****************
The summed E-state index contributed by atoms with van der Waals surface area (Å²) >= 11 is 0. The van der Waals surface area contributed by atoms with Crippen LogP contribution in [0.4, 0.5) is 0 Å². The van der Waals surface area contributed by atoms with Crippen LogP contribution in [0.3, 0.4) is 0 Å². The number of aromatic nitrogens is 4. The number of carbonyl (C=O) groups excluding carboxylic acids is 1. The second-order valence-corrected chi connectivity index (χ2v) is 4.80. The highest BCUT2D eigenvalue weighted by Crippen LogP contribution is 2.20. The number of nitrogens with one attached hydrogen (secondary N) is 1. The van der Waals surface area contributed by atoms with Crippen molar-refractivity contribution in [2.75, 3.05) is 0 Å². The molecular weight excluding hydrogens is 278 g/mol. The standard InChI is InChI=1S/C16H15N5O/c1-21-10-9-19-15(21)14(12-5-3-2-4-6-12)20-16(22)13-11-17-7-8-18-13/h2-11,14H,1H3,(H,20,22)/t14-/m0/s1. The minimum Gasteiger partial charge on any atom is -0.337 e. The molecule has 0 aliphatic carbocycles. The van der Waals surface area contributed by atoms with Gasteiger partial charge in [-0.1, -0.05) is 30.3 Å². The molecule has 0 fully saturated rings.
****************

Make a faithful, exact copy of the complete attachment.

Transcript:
The summed E-state index contributed by atoms with van der Waals surface area (Å²) >= 11 is 0. The van der Waals surface area contributed by atoms with Crippen LogP contribution in [0.4, 0.5) is 0 Å². The van der Waals surface area contributed by atoms with Crippen LogP contribution in [0.3, 0.4) is 0 Å². The number of aromatic nitrogens is 4. The number of carbonyl (C=O) groups excluding carboxylic acids is 1. The second-order valence-corrected chi connectivity index (χ2v) is 4.80. The highest BCUT2D eigenvalue weighted by Crippen LogP contribution is 2.20. The number of nitrogens with one attached hydrogen (secondary N) is 1. The van der Waals surface area contributed by atoms with Crippen molar-refractivity contribution in [2.75, 3.05) is 0 Å². The molecular weight excluding hydrogens is 278 g/mol. The standard InChI is InChI=1S/C16H15N5O/c1-21-10-9-19-15(21)14(12-5-3-2-4-6-12)20-16(22)13-11-17-7-8-18-13/h2-11,14H,1H3,(H,20,22)/t14-/m0/s1. The minimum Gasteiger partial charge on any atom is -0.337 e. The molecule has 0 aliphatic carbocycles. The van der Waals surface area contributed by atoms with Gasteiger partial charge in [-0.1, -0.05) is 30.3 Å². The molecule has 0 fully saturated rings.